WASHINGTON (Reuters) – U.S. private payrolls rose less than expected in June while the number of Americans filing for unemployment benefits unexpectedly rose last week, but that did little to change perceptions that labor market conditions continued to tighten.
The labor market is viewed as being near or at full employment, with the jobless rate at an 18-year low of 3.8 percent. The unemployment rate has dropped by three-tenths of a percentage point this year and is near the Federal Reserve’s forecast of 3.6 percent by the end of this year.
The ADP National Employment Report showed on Thursday private employers hired 177,000 workers in June, less than market expectations for a 190,000 gain. Private payrolls increased by 189,000 jobs in May.
The slowdown in hiring likely reflects difficulties finding qualified workers. There are a record 6.7 million unfilled jobs.
The government’s comprehensive employment report scheduled for release on Friday is likely to show that employers added 195,000 jobs to their payrolls in June, on top of the 223,000 positions created in May, according to a Reuters survey of economists.
U.S. financial markets were little moved by the data as investors awaited the government employment report.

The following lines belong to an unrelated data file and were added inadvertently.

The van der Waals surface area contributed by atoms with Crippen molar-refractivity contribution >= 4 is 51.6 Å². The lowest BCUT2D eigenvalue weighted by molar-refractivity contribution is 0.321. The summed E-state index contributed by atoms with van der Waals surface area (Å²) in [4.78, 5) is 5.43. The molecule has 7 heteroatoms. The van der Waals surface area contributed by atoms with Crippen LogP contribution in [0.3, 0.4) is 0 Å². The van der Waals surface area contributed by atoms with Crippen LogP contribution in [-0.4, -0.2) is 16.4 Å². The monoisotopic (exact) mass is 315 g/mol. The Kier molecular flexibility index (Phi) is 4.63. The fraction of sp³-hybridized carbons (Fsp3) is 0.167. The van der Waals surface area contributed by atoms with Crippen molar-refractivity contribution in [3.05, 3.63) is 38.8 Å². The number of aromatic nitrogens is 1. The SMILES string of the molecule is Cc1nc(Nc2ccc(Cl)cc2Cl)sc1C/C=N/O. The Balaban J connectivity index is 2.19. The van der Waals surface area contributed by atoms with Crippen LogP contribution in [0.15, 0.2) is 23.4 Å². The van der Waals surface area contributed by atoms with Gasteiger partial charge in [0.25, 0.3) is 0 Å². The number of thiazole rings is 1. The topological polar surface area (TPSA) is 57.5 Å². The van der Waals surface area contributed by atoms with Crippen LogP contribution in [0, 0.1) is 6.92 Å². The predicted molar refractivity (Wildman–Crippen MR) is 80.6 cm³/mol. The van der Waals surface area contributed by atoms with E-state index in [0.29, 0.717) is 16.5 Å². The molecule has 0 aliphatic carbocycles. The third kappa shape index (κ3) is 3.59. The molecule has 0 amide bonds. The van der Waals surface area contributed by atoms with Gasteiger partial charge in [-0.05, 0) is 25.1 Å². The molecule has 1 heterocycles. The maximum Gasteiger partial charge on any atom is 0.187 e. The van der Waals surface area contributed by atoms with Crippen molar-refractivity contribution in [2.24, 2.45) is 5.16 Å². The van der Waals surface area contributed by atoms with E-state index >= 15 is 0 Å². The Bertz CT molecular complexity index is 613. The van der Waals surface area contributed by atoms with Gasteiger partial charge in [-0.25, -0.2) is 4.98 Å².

In a separate report on Thursday, the Labor Department said initial claims for state unemployment benefits increased 3,000 to a seasonally adjusted 231,000 for the week ended June 30. Claims data for the prior week was revised to show 1,000 more applications received than previously reported.
Economists polled by Reuters had forecast claims falling to 225,000 in the latest week. Claims could become volatile in the coming weeks as automobile manufacturers close assembly lines for annual retooling.
More auto workers are likely to be affected by the temporary plant closures than in the past, which could throw off the model that the government uses to smooth the data for seasonal fluctuations. General Motors has announced it will close its Flint assembly plant for the whole of July.
The Labor Department said only claims for Maine were estimated last week.
The four-week moving average of initial claims, considered a better measure of labor market trends as it irons out week-to-week volatility, rose 2,250 to 224,500 last week.
The claims report also showed the number of people receiving benefits after an initial week of aid increased 32,000 to 1.74 million in the week ended June 23. The four-week moving average of the so-called continuing claims fell 1,750 to 1.72 million, the lowest level since December 1973.
Reporting by Lucia Mutikani; Editing by Andrea Ricci